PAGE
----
The Wagner Daily


The major indices closed mixed yesterday as the broad market attempted to put the brakes on this month’s downward slide. As anticipated, the Semiconductor Index ($SOX) bounced off support of its 200-day moving average and pulled the Nasdaq into positive territory along with it. The 2.3% gain in the $SOX helped the Nasdaq Composite to close 0.5% higher. Both the S&P 500 and Dow Jones Industrials lagged behind and closed less than 0.1% lower. Midcap stocks of the S&P 400 Index continued to show relative weakness, as the index fell another 0.4%. The smallcap Russell 2000 Index, however, shook off early weakness and gained 0.3%. Unlike most days this month, the major indices closed near their intraday highs.

Although the Nasdaq turned in a decent gain yesterday, the rally was not confirmed by higher volume. Total volume in the Nasdaq declined by 11% yesterday, while turnover in the NYSE was 4% lower than the previous day’s level. Given the abundance of “distribution days” we have seen this month, it would have been more positive if the first reversal attempt occurred on higher volume. Yesterday’s drop in volume indicates the bears were taking a rest, but the bulls certainly did not rush on to the scenes. Market internals were mixed overall. In the NYSE, declining volume marginally exceeded advancing volume, but it was the opposite scenario in the Nasdaq.

If the broad market attempts to recover next week, it may have a difficult time making much headway because a lot of overhead supply has been created and extensive technical damage has been done over the past several weeks. Looking at the S&P 500, major resistance will be found at the 1,196 to 1,200 level. Both the short-term 10-day moving average and the long-term 200-day MA will provide resistance in that vicinity. Additionally, the 1,200 level corresponds to a 50% Fibonacci retracement level from the October high down to yesterday’s low. We have highlighted the area of resistance on the chart of the S&P below:

Because of all the resistance near the 1,200 level, we feel any rally into that area will provide a low-risk opportunity to short SPY. The corresponding area of resistance on SPY is 119.70 to 120.00 range, so you may wish to set an alert in case SPY rallies to that level. However, just as likely of a scenario is that the S&P (and SPY) will trade sideways and consolidate at the lows instead. Such action would indicate a correction by time, rather than a correction by price. If this occurs, we would be prepared to short a break to new lows, below the range of consolidation. We are prepared for either scenario.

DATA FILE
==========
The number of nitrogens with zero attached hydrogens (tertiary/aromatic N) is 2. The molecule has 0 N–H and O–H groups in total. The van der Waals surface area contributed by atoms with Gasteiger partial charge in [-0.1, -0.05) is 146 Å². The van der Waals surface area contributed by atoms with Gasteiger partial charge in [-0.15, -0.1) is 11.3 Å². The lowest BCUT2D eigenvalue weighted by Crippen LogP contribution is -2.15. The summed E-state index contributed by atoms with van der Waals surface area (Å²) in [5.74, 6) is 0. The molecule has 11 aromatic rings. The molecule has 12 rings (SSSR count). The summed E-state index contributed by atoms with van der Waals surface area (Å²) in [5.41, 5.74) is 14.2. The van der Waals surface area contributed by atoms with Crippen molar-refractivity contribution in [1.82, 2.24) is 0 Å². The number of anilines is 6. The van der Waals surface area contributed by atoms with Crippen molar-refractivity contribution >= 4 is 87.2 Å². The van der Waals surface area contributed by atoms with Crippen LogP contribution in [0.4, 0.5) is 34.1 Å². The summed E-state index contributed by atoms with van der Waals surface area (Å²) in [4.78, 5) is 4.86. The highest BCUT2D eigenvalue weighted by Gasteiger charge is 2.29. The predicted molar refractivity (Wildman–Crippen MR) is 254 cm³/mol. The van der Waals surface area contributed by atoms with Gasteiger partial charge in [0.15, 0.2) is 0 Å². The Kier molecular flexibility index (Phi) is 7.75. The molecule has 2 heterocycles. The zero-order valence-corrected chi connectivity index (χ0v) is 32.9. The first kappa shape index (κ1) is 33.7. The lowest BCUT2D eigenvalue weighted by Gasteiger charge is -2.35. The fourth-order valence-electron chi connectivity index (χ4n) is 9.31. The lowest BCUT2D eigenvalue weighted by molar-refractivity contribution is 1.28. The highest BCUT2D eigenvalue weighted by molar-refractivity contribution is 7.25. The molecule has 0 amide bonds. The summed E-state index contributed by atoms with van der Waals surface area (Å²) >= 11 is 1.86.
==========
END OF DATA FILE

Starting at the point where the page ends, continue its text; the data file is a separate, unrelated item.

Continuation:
Due to strength in the $SOX and the probability of a recovery attempt, we covered the remaining shares of our MDY short position into yesterday morning’s weakness, netting a gain of 3.47 points. We now have no open positions, but locked in substantial profits on several ETFs we closed this week. Based on our analysis, being flat seems like a good idea right now. After getting slammed throughout the first half of the month, the broad market is now due for at least a short-term recovery attempt. As such, this is not an ideal time to initiate new short positions. Conversely, buying the broad market in anticipation of a substantial bounce is equally risky because market internals remain overly bearish. Therefore, the best plan over the next several days is to wait patiently in cash and see how the market behaves.

Novice traders rarely have the discipline to be fully in cash, but professionals realize that cash is often the most profitable position. Remember that consistently profitable traders are out of the markets more than they are in the markets. If you had a good run on the short side over the past two weeks, don’t be greedy. Odds are good that you will have a chance to re-enter your short positions at better prices and with less risk next week. And if you happened to miss the whole downside move, this is certainly not the time to be chasing the market lower. Patience and discipline to sometimes do nothing are essential elements of a professional trader mindset.

Today’s Watchlist:

We have a few new short setups in mind, but we need to see an upside correction or at least consolidation in the broad market before entering them. See commentary above for more on this. As always, we will send an intraday e-mail alert if/when we enter any new trades today. If not already short, being in cash is your best bet.

Daily Performance Report:

Below is an overview of all open positions, as well as a performance report on all positions that were closed only since the previous day’s newsletter. Net P/L figures are based on the $50,000 Wagner Daily model account size. Changes to open positions since the previous report are listed in red text below:

    Open positions (coming into today):


    Closed positions (since last report):

      MDY short (200 shares from Oct. 10 entry) –
      shorted 125.78, covered 122.31, points = + 3.47, net P/L = + $690

    Current equity exposure ($100,000 max. buying power):



      Per intraday e-mail alert, we covered the remaining MDY short position into the morning weakness. We are now flat.

    for glossary and explanation of terms used in The Wagner Daily

    Click here to view MTG’s past performance results (updated monthly).

    Edited by Deron Wagner,
    MTG Founder and
    Head Trader